Speaking at a meeting held by the High Quality Vietnamese Goods Business Association and the Business Studies and Assistance Centre, Pham Hong Son, former sales manager of Unilever Vietnam, said besides understanding local consumers better and easily finding suitable places for stores compared to their foreign rivals, local retailers also had an advantage in day-to-day working since retail usually involved a lot of employees and Vietnamese managers have the edge.
Amid concerns that foreign retailers with their deep pockets will dominate the market, he said many local retailers also had a lot of money and had developed various distribution channels, including supermarkets, minimarts and online shopping.
The rapid growth of the digital economy in the past few years had accelerated the evolution of the retail industry and changed consumers’ shopping behaviours, he said.
Shoppers tended to buy from many channels — online, offline, a combination — and were not loyal to any of them, causing pressure on retailers trying to retain them, he said.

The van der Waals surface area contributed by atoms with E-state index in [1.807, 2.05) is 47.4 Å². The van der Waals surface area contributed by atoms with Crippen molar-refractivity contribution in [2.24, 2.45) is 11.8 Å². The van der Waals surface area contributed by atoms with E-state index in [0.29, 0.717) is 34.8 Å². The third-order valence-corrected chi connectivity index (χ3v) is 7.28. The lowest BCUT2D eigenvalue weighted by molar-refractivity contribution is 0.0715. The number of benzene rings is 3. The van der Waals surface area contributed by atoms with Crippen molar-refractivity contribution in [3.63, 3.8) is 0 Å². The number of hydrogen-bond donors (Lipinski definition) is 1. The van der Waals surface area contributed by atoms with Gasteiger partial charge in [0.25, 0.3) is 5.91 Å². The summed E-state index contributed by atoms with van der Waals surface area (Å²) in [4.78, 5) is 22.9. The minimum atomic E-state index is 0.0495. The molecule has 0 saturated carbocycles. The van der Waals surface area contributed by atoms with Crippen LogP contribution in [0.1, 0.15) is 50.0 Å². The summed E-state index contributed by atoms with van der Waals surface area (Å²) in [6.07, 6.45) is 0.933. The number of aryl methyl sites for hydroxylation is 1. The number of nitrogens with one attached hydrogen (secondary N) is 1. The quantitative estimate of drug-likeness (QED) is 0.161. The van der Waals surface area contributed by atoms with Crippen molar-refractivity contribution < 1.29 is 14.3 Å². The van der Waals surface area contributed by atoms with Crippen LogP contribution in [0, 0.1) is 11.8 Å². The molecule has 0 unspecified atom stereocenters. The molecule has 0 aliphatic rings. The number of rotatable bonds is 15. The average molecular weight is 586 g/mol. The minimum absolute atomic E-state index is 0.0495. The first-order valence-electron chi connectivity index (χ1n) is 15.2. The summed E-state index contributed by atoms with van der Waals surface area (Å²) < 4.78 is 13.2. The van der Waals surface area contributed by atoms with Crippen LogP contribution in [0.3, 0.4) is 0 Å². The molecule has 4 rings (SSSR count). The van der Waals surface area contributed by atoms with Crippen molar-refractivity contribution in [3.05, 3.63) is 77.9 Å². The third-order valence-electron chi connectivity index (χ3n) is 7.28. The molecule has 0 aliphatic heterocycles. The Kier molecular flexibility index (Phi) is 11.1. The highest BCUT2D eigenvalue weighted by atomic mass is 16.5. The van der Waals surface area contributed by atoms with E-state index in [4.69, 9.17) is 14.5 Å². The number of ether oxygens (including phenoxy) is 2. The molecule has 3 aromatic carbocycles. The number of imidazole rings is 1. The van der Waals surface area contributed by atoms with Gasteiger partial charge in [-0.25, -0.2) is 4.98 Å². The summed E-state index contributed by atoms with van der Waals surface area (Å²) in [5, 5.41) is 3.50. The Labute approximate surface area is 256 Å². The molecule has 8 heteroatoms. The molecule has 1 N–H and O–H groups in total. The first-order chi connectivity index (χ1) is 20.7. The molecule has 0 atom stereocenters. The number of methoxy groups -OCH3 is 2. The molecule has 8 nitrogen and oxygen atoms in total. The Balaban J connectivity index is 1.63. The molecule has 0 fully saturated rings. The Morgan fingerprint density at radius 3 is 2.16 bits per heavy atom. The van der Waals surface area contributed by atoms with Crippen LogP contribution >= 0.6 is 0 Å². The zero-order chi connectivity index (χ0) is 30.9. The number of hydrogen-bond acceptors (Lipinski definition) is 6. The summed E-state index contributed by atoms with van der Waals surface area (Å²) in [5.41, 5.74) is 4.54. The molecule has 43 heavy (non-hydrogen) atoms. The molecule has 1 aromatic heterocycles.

People tend to shop fewer times — reducing from two or three times a week to once a week — but buy more at a time.
Convenience was a major factor now for shoppers, he said.
Consumers based their buying decisions on many factors beyond price, and the need for customer experience to meet or exceed customer expectations was more important than ever, he said.
Retailers must understand consumers’ shopping behaviours, he said.
Developing multiple channels was a key for success in the Vietnamese retail market, but this would be a big challenge for retailers in terms of competence, he said.
The retail market would grow steadily along with the economy in the coming years, he predicted.
According to figures from the Ministry of Industry and Trade, at the end of last year local retailers had an 83 per cent market share.